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How To Care For Sensitive Skin

Last Updated on December 13, 2021

Wondering how to care for sensitive skin naturally?

Then you’re in the right place. I’ve just spent the last 2 hours on the internet to uncover the best-kept secrets for looking after sensitive skin, comparing several articles so you get all of the information you need when it comes to taking care of sensitive skin.

We all know that sensitive skin, like any other skin type, needs to stay hydrated. But how do you exfoliate sensitive skin? It’s probably the most difficult type of skin to deal with, since it can get easily irritated by certain chemicals found in skin care products.

So here’s the interesting bit.

How to know if you have sensitive skin? From redness and irritation to finding the best skincare products for sensitive skin, there’s a lot to learn about this skin type. I’ll be giving you all my tips on how to take care of your skin for sensitive skin tricks to help you get to your most glowing self!

Here’s a tip-As you probably know, the simpler the formula, the less chance of your skin hating it. That being said, there’s no need for a multiple-step skincare routine, even if it’s just a cleanser and moisturizer, it can do wonders for your skin!

You’re going to want to take notes.

What is Sensitive Skin

What is sensitive skin? You could say that sensitive skin is more so a skin condition than an actual skin type. Any skin type can become sensitive for different reasons:


-Environment- hot and cold temperature extremes, dry weather

-Damaged skin barrier from excessive exfoliation

-Injury to the skin

-Genetic skin conditions such as rosacea or eczema or form the immune system

Often, sensitive skin goes hand in hand with extreme skin dryness, where the nerve endings are not well protected. This is also what’s responsible for causing a whole host of other problems such as skin bumps, pustules or breakouts, skin erosion, blushing, and skin redness or flushing.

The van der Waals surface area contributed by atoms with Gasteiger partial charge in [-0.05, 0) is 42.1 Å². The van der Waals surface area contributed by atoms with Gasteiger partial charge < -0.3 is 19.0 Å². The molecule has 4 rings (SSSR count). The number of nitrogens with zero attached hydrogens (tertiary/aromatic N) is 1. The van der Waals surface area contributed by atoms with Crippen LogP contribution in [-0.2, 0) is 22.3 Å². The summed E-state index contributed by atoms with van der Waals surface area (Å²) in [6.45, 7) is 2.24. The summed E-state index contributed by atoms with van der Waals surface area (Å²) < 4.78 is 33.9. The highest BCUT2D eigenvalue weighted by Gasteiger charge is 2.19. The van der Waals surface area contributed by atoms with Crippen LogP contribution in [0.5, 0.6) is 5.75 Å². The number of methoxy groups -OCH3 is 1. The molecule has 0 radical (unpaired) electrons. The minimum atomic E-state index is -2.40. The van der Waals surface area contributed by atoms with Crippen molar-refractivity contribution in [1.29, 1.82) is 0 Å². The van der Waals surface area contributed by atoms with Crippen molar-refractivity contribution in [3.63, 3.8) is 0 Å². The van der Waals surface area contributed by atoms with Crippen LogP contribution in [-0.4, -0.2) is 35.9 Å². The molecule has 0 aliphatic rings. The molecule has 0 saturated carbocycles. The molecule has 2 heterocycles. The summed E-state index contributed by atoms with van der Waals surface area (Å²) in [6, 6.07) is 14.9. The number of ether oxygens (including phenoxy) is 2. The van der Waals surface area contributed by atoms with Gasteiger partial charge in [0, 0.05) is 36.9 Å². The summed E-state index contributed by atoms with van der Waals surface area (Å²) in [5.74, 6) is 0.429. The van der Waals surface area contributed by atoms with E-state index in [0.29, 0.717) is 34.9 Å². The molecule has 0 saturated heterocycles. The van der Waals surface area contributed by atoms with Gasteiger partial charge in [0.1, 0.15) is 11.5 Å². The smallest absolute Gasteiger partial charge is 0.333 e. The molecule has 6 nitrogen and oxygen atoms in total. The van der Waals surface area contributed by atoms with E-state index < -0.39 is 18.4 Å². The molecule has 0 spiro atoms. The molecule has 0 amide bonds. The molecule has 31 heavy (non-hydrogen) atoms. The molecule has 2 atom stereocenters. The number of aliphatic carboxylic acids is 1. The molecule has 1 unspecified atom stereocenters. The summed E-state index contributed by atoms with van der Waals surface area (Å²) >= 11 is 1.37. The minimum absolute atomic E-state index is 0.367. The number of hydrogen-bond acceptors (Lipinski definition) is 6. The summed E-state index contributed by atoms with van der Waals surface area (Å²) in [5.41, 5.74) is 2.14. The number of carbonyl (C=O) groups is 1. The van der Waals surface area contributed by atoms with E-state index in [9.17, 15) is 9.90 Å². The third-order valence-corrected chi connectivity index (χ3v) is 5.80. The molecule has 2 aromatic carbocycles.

How can you tell if you have sensitive skin?

Sometimes, you may have sensitive skin and not even know it. So, how can you tell your skin is truly sensitive or if you’re just having an allergic reaction to one product?

You’ll notice symptoms on your face and neck, but also on the hands or underarms. These are the areas that can get the most skin sensitivity. There are a lot of skin conditions that come under the category “sensitive skin” such as eczema, rosacea, psoriasis, allergic contact dermatitis, and hives.

Symptoms can be similar to when you have an allergy to something, such as itchy skin, irritated or red skin, and blotchy skin. Some products can cause a reaction such as a burning sensation or even breakouts, this is probably a good sign that your skin doesn’t like it!

Be aware that symptoms won’t always show up right away. Sometimes there can be a reaction a couple of hours later or even days. Rather than assume the cause, in this case, it’s best to check with a dermatologist as your skin’s reaction could be due to different things or just one ingredient, and is not always sensitive.